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16.3: The Eigen-Wilkins Mechanism

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    Most octahedral complexes react through either an associative or dissociative interchange mechanism (\(I_a\) or \(I_d\)). Although the rate laws should be different for these two cases, it is difficult to distinguish between them. The difficulty lies in the seemingly conflicting observations from experiments performed under limiting conditions of the incoming ligand. For example, in the case of the reaction of hexaaquochromium(III) ( \(\ce{[Cr(H2O)6]}\) ) with ammonia ( \( \ce{NH3}\) ), the rate laws determined at high and low concentrations of the incoming ligand give different apparent rate laws. Under most conditions, the rate law appears to indicate a dissociative mechanism (ie rate is independent of the \(\ce{[NH3]}\)). But, at very low \(\ce{[NH3]}\), the rate law appears to indicate an associative mechanism (ie the rate depends on \(\ce{[NH3]}\)).

    This information might seem contradictory. However, it can be explained by the formation of a transient ion pair, usually called an encounter complex, in a step prerequisite to the rate-determining step(s). The Eigen-Wilkins Mechanism is based on this idea.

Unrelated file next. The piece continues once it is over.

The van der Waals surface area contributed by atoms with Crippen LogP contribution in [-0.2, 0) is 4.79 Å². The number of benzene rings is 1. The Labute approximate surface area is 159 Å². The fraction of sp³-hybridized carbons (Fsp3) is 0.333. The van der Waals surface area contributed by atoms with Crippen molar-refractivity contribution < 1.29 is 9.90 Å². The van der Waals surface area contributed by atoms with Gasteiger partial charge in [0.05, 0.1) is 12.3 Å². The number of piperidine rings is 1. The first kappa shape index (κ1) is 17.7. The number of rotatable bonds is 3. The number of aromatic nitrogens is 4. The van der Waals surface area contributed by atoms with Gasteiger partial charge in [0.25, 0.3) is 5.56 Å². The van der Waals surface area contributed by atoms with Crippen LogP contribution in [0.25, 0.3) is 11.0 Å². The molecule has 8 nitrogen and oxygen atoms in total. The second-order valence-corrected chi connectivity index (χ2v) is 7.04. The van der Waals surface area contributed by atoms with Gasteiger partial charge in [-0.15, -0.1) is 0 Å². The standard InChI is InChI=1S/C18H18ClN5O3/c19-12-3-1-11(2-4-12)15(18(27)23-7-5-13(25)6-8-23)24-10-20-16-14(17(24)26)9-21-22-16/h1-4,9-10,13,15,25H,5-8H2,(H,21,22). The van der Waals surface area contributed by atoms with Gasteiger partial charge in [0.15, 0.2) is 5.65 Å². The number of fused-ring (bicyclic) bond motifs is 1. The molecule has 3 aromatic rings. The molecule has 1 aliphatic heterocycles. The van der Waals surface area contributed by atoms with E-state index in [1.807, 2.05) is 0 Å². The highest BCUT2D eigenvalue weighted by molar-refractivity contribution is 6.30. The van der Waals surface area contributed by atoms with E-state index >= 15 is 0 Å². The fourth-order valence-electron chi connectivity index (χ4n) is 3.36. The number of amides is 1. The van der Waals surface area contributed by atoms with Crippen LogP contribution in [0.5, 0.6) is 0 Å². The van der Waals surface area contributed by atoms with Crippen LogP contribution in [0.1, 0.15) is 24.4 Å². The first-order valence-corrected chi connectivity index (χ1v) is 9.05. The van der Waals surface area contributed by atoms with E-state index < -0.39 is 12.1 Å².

The Eigen-Wilkins mechanism

    The Eigen-Wilkins mechanism is also a rate law, and it governs the reactions of octahedral metal complexes. This mechanism does not define the rate-limiting step; rather, it defines the existence of a pre-equilibrium step (ie an initial step that is not rate-determining) that results in formation of an encounter complex. The encounter complex is a short-lived ion pair of the metal complex and the incoming ligand; it is an intermediate formed through Coulomb interactions. For the conversion of a generic metal complex, where X is the leaving group and Y is the entering group, the overall reaction, pre-equilibrium step, and formation of products from the encounter complex are shown below:

    \text{Overall Reaction:} & \ce{ML5X + Y <=> ML5Y + X} & & \ce{$K = \ce{\frac{[ML5Y][X]}{[ML5X][Y]}}$}  \\
    \text{Pre-Equilibrium Step:}  & \ce{ML5X + Y<=>[{k_1}][{k_{-1}}] (ML5X*Y)} & \ce{{rate}=k_1 [ML5X][Y]-k_{-1}[(ML5X,Y)]}&\ce{$K_E = \ce{\frac{[(ML5X*Y)]}{[ML5X][Y]}}$} \\
    \text{Formation of Products:} & \ce{(ML5X*Y) ->[{k_2}] ML5Y + X} &  &\ce{$K_2 = \ce{\frac{[ML5Y][X]}{[(ML5X*Y)]}}$}


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